Hill Museum Aircraft restoration

Darrel Gronau, left, an aviation structure repair instructor, teaches Connor Innocenzi, a Utah Military Academy student, a riveting technique on part of an aircraft fuselage skin on Oct. 27, 2020, at Hill Air Force Base.

HILL AIR FORCE BASE — A new facility at the Hill Aerospace Museum is being used to refine the facility’s vintage aircraft while providing Northern Utah students with some hands-on work experience.

The recently opened aircraft restoration and maintenance facility is located on the northwest side of the base and will be used to take care of the museum’s multimillion dollar aircraft and Air Force artifact collection. The museum has more than 70 aircraft on display in its two indoor galleries and outside air park and features thousands of artifacts depicting the history of aviation and the U.S. Air Force. Located at 7961 Wardleigh Road, admission to the museum is free to the public.

Todd Cromar, of Hill’s 75th Air Base Wing, said in a news release that the museum aircraft are acquired from a variety of different sources and are often in need of significant refurbishment. Much of the aircraft restoration work is dependent on volunteers, Cromar said.

While many of those volunteers have an extensive background in the field, the museum is also enlisting the burgeoning talents of local high school students.

“One very exciting piece of our volunteer restoration program is the partner relationships we have with several local academic institutions,” said Brandon Hedges, the museum’s restoration chief. “(It) allows students from the surrounding community to learn and work on real aircraft at our facility.”

Cromar said an agreement with the Utah Military Academy allows junior and senior students enrolled in the charter school’s “basic airframes structure” course, to work on restoration projects involving a variety of aircraft.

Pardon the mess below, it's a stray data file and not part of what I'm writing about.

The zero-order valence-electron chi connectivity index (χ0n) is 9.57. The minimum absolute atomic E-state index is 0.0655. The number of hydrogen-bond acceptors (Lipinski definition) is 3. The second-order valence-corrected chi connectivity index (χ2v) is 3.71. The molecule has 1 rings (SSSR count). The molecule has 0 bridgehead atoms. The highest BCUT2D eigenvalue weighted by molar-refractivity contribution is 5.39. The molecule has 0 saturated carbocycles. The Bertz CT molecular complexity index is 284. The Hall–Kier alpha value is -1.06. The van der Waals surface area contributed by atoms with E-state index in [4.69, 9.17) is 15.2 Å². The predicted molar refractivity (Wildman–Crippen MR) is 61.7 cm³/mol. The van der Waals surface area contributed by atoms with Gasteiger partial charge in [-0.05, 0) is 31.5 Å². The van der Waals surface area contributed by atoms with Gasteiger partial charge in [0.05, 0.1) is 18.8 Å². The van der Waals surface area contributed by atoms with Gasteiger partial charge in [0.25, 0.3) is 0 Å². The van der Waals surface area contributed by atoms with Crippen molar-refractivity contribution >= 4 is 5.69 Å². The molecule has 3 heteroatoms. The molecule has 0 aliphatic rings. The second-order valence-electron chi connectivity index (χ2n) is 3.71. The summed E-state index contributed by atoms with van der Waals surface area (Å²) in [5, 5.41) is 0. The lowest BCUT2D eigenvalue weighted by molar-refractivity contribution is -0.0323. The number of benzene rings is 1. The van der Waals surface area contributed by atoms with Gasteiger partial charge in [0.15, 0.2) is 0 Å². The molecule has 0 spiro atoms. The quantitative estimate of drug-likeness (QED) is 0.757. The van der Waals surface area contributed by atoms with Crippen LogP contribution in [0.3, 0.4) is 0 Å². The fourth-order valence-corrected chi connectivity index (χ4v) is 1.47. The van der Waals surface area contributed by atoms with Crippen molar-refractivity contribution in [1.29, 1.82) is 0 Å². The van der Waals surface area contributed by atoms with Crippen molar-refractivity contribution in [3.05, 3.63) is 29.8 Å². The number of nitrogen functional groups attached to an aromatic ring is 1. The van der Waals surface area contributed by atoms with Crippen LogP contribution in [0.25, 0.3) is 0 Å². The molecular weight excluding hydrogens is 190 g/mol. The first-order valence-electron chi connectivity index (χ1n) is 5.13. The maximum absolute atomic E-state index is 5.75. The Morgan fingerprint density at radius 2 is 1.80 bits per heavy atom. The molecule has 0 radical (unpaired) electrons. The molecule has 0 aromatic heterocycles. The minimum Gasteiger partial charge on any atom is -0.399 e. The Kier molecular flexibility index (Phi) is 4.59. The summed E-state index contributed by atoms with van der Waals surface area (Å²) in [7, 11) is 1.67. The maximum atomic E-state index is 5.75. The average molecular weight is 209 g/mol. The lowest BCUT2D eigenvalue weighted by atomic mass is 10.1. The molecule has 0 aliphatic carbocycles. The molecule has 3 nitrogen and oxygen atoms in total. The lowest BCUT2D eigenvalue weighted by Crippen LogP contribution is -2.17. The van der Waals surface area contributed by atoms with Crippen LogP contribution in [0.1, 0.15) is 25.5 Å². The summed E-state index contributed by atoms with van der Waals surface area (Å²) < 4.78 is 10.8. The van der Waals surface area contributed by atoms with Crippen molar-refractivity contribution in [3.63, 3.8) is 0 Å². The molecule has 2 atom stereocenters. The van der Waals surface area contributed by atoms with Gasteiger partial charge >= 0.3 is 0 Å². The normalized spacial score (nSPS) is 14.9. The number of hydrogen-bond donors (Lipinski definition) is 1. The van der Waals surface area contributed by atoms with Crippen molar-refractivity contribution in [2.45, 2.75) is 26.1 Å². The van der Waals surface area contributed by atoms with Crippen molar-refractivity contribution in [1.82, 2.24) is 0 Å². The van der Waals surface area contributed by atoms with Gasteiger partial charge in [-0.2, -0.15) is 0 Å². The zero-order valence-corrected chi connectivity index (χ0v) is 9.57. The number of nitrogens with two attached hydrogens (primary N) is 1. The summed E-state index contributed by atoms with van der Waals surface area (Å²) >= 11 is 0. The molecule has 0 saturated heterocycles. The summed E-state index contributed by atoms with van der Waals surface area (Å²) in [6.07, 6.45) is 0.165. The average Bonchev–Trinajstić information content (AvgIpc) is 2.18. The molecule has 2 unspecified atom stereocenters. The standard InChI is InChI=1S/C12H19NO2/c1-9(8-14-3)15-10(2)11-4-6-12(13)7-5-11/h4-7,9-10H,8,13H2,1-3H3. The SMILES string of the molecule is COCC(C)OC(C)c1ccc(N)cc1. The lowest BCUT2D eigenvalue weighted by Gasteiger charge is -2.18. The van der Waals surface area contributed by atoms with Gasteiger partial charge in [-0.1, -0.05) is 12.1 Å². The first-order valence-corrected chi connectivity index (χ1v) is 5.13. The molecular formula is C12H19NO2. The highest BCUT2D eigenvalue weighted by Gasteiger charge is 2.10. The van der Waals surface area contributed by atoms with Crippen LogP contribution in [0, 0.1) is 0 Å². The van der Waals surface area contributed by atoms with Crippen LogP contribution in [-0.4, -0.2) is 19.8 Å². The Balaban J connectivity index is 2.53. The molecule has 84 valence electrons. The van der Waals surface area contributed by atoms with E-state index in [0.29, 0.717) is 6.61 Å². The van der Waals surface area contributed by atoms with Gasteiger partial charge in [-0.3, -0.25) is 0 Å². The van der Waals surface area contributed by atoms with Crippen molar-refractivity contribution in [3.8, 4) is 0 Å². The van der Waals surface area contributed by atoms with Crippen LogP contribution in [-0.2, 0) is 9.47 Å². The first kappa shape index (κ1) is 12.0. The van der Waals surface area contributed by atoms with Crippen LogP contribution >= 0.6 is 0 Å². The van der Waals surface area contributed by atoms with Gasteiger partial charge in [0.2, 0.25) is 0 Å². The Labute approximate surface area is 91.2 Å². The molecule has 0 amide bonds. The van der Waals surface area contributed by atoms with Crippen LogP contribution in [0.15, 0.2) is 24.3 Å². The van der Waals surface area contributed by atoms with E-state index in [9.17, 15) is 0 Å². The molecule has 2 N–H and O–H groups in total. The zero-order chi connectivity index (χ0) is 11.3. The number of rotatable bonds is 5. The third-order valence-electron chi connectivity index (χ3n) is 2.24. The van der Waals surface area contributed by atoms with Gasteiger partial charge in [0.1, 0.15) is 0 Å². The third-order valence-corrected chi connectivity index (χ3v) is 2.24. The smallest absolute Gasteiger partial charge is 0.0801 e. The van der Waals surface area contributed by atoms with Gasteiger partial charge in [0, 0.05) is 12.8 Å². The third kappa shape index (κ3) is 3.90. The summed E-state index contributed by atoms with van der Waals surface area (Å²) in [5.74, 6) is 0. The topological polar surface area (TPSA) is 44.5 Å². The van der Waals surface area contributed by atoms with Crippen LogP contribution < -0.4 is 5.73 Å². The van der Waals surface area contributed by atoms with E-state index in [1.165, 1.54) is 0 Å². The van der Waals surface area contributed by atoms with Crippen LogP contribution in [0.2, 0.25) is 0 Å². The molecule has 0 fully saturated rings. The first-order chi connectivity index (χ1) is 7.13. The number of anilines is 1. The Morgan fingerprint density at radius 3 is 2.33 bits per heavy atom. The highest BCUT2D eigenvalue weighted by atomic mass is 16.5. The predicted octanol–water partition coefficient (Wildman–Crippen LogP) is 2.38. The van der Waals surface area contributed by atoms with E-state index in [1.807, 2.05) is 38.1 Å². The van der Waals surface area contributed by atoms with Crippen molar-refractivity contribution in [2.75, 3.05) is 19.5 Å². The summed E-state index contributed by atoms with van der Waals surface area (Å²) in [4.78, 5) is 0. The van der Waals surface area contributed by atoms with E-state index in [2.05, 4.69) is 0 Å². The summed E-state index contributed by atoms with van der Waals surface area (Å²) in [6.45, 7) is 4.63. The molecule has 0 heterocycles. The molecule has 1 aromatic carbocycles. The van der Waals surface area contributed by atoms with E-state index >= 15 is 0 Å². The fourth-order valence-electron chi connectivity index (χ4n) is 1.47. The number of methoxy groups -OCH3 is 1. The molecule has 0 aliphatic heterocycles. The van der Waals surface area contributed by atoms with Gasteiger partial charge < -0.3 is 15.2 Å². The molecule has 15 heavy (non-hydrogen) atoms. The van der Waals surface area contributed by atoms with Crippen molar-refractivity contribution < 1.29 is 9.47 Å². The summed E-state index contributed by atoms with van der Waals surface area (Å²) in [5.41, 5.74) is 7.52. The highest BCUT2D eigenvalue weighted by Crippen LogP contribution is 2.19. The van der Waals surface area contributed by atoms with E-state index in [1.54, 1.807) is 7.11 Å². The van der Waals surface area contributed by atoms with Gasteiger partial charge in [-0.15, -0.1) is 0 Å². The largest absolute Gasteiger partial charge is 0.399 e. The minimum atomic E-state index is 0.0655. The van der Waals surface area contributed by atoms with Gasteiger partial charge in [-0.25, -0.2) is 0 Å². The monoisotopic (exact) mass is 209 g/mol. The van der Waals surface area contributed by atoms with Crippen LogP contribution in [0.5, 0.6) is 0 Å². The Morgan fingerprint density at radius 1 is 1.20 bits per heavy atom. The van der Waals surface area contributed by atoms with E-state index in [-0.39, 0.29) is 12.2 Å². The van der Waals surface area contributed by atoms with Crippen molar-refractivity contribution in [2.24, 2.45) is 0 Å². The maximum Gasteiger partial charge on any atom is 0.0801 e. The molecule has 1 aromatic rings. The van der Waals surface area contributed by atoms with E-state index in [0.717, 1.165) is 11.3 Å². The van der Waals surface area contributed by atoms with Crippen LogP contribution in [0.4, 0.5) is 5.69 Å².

Right now, the students are working on the “nose art” of a B-29 Superfortress. The World War II-era planes were used to drop atomic bombs on Hiroshima and Nagasaki and are the only aircraft ever to use nuclear weapons in combat.

Cromar said students from the Davis Applied Technology College are also working on the museum’s current F-117 Nighthawk, which involves fabricating replacement parts for the plane.

The museum also offers paid annual college internships and six of those come from the restoration department. Aaron Clark, Hill Aerospace Museum director, said the outfit is looking to expand its educational offerings to local students.

“We now hope to partner with more neighboring high schools and colleges to develop an in-house airframe maintenance program to educate and inspire the airmen of tomorrow,” Clark said.

Interactive community educational opportunities have been a focus at the museum in recent years.

In 2019, the museum and the Aerospace Heritage Foundation of Utah turned a Vietnam War-era C-130 Hercules airplane into a classroom for science, technology, engineering and math students. The museum’s Lt. Gen. Marc C. Reynolds Aerospace Center for Education offers students a STEM Summer Passport program that provides a 12-week crash course in subjects like electricity, chemistry, astronomy, weather, magnetics, flight and more.

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